When your dermatologist closes a wound, your first instinct is to select the repair codes (12001– 13006). However, if the documentation shows that the dermatologist performed a tissue transfer (14000–14302), those codes might be more appropriate, and more lucrative. Follow these three steps to make sure you’re coding accurately, ethically, and profitably.
1. Learn the Difference Between Transfers and Repairs
For wound closure procedures, you’ll first need to decide between wound repair codes 12001–13160 and adjacent tissue transfer codes 14000–14302 (Adjacent tissue transfer or rearrangement …).
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The basics: In simplest terms, if your surgeon only cleans and sutures the wound you’ll choose a simple, intermediate, or complex repair code (12001–13160).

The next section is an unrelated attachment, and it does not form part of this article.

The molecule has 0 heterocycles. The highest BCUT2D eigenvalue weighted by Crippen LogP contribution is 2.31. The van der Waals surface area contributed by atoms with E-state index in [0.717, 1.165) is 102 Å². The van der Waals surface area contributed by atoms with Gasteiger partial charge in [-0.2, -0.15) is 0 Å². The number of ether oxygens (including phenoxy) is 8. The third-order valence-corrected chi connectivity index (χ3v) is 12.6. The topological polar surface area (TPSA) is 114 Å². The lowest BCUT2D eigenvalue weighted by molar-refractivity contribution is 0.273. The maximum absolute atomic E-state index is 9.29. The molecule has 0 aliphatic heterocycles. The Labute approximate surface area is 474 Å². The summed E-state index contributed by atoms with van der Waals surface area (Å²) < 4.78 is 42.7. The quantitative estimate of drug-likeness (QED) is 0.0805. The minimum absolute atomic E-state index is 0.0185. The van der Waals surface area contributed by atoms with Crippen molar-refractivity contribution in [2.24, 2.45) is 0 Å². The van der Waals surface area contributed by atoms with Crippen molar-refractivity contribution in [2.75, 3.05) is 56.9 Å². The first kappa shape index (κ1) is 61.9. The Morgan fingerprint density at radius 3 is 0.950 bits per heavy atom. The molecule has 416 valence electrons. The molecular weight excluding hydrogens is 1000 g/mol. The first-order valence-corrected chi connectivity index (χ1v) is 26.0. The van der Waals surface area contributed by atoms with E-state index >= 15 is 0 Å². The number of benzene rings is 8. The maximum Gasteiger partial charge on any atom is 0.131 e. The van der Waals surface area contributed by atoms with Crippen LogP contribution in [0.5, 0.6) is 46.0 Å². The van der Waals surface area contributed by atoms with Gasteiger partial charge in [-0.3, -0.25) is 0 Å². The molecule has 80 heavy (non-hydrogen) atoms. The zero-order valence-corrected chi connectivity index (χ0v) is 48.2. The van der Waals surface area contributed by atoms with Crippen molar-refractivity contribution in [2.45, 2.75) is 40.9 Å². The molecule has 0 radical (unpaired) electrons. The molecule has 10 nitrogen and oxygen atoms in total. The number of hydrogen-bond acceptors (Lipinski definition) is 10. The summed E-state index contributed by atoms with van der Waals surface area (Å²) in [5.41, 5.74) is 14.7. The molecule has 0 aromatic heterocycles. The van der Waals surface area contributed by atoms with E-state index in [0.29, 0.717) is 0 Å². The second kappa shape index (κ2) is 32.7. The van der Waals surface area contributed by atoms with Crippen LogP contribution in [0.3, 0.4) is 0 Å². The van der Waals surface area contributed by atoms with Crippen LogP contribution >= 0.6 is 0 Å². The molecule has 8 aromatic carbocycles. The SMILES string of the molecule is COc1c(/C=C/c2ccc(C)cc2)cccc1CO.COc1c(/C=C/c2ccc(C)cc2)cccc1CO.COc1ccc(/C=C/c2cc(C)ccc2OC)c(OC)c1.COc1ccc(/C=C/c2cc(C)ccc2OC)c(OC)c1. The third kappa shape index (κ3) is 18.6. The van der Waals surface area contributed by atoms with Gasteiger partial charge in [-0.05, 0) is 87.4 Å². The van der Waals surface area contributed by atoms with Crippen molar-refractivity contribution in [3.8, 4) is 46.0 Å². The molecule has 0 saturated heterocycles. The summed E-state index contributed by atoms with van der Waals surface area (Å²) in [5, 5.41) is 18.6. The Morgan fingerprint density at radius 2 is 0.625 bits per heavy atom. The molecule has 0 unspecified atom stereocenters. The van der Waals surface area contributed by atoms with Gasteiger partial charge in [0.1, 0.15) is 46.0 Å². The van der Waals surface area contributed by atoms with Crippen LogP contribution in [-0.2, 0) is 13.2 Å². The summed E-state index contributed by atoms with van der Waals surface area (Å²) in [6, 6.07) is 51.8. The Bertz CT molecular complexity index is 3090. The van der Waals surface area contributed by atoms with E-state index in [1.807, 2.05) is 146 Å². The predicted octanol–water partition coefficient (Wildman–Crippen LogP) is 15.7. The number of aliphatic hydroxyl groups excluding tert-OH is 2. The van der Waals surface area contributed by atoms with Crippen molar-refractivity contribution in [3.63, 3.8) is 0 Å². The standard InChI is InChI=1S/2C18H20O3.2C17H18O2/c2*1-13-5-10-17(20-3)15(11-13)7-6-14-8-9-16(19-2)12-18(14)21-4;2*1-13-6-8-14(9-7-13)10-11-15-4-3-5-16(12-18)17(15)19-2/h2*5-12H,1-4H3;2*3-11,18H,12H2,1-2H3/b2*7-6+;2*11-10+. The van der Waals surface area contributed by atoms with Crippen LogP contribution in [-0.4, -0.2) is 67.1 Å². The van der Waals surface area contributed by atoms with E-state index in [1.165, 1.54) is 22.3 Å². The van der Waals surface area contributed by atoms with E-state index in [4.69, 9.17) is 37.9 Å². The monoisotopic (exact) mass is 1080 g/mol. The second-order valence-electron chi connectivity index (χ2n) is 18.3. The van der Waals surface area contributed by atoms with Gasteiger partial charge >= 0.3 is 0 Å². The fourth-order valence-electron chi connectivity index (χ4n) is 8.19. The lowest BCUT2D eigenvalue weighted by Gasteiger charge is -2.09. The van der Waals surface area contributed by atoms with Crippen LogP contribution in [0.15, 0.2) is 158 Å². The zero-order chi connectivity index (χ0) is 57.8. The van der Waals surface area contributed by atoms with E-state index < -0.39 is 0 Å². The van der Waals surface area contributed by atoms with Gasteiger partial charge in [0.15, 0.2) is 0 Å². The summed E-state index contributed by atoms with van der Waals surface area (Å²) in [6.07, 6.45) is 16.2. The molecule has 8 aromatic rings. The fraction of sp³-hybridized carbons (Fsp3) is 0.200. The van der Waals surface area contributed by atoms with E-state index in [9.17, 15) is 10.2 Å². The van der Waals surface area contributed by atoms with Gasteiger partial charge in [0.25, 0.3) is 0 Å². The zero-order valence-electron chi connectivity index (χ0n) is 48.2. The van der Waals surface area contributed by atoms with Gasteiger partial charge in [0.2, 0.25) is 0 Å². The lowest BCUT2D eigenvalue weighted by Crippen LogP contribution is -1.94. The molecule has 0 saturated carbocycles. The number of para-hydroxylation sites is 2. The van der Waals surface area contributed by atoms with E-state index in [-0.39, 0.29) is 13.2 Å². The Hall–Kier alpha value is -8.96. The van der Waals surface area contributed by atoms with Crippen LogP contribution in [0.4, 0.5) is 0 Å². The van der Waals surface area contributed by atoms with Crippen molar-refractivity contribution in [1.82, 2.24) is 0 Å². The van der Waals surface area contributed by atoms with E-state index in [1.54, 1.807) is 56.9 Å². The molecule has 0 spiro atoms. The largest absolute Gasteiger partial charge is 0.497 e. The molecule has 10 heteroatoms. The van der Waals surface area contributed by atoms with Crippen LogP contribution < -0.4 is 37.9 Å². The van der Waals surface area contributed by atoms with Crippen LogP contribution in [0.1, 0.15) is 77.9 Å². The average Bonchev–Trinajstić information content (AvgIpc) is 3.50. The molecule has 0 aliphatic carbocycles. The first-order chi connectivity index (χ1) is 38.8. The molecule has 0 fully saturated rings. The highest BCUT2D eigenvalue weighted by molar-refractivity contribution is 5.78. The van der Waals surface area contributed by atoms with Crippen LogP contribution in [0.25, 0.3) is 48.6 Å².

Caution: Intermediate and complex repairs may require freeing tissue as well, says Pamela Biffle, CPC, CPC-P, CPC-I, CCS-P, CHCC, CHCO, owner of PB Healthcare Consulting and Education Inc. in Austin, Texas. “What the average coder needs to look for is the word ‘plasty’ or ‘flap,’” she says.
If the documents suggest that the surgeon freed tissue from around the wound and rearranged it to cover and repair the wound area, it’s a case of tissue transfer and you need to turn to 14000–14300.
The wound repair/closure CPT® codes 12001–13160 describe direct wound closure employing sutures, staples, or tissue adhesives (cyanoacrylate), say experts. The tissue transfer CPT® codes 14000–14302 are used for the repair of traumatic wounds and for the excision of a lesion (benign or malignant) and the repair of the resulting “primary defect” (and the resulting “secondary defect”) by adjacent tissue transfer or rearrangement (including Z-plasty, W-Plasty, V-Y plasty, rotational...
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